Virginia Nature Journal for March

Daffodils stanza 1

DaffodilsThe poem was inspired by thousands of wild daffodils blooming in woods around Ullswater in the Lake District of England in the spring of 1802. I imagine Wordsworth on horseback in a tightly-fitting frock coat, pantaloons and hessian boots, while his sister, Dorothy, rode side-saddle in a redingote and floppy hat. When he came to compose Daffodils two years later, he drew from her journal entry, though it was the remembrance that inspired a reviving experience:

Daffodils stanza 4

They are pretty lines that schoolchildren have read ever since they were published. We love them because daffodils herald the joyous season when nature is reborn.

Wandered lonely as a cloud continued

The yellow trumpets looked like a friendly crowd of people nodding and dancing as the pair rode past them on the lakeside path. In previous centuries, the woods and countryside almost everywhere were regarded as fearful places where highwaymen lurked and superstitious people believed goblins would trap an unwary traveler. But the poet was making a fresh and romantic connection with the spirit of nature, just as the cheerful days of spring follow the dark, northern winter. Wild plants, birds, and animals were not aliens after all, but fellow creatures that celebrate rebirth in their own ways, just as the Wordsworth family would at Eastertide in St. Oswald’s Church, a few steps from home in Grasmere.

The Wordsworths lived during the Little Ice Age which began after the Medieval period and lasted until about 1850. A diarist of the time wrote that just three years earlier, “No vegetation in the fields, nor blossoms upon the fruit trees, on the 7th May, 1799. The skins of upwards of 10,000 lambs, which perished in the spring, were sold in this town. The weather was cold and wet all through the year.”  The weather is particularly fickle in the Lake District, even by British standards, and then as now there was much variation from year-to-year: the years 1800 and 1802 were much warmer and drier. It’s hard to make sense of climate change from a few sample years, or predict what the next year will bring.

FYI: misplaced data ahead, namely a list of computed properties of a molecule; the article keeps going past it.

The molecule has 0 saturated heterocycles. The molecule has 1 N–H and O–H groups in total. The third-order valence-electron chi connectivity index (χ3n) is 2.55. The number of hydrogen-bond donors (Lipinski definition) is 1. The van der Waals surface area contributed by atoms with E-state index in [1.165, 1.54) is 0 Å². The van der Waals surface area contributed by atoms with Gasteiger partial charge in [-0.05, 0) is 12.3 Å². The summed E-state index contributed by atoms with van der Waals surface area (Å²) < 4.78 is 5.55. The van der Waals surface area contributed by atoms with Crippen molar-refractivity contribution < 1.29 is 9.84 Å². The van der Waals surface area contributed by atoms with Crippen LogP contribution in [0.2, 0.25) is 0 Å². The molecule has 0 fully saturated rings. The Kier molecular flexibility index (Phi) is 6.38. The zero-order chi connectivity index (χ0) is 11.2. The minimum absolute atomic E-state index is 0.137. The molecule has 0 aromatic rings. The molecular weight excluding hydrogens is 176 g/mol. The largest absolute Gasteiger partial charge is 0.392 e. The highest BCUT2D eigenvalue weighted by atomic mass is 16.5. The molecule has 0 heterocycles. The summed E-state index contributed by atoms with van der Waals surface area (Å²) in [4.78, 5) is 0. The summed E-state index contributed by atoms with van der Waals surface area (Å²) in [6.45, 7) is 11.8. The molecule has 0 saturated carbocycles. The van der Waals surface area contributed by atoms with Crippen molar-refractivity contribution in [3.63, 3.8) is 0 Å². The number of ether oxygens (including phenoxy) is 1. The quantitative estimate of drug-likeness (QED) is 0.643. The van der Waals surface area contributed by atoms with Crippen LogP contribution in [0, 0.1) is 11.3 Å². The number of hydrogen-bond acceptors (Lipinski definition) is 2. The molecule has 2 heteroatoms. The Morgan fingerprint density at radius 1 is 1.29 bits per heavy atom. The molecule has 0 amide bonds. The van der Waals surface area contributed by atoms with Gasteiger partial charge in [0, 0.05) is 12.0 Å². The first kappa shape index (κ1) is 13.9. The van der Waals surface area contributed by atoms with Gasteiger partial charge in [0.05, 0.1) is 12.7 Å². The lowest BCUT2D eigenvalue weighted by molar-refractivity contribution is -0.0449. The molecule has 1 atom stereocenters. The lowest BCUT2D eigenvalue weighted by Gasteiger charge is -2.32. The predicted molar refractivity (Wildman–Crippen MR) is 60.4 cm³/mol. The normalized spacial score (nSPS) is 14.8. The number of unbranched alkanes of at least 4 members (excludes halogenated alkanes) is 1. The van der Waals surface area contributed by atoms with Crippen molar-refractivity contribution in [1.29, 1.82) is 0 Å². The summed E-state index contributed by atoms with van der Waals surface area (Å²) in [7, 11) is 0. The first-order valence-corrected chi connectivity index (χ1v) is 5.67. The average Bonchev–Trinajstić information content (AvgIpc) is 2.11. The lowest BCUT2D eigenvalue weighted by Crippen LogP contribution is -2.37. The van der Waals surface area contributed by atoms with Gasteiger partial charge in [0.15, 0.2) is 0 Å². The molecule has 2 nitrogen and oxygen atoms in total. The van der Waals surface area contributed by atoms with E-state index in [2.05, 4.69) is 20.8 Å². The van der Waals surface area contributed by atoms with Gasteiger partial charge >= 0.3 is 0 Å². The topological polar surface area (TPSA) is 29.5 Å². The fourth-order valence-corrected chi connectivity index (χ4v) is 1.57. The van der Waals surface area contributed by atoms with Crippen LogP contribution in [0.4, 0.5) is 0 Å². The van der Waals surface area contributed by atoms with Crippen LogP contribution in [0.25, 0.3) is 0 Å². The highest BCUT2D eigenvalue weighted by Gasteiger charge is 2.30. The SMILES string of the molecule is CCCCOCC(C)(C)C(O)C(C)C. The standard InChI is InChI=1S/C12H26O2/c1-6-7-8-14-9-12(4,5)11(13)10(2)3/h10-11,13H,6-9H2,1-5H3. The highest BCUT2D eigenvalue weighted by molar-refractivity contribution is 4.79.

The month of March is a time when people living in the Northern Hemisphere look forward to the first blossoms on plants and trees. Unfortunately, the dates of blossoming have not been recorded as assiduously over the centuries as temperature (continuously logged in the UK from 1659), yet they are vital for monitoring whether seasons are changing and for anticipating impacts on agriculture. Phenology is the name of the science that records blooming and ripening times, and when animals migrate and start breeding. Think of cherry blossom in Washington DC and California poppies on the West Coast.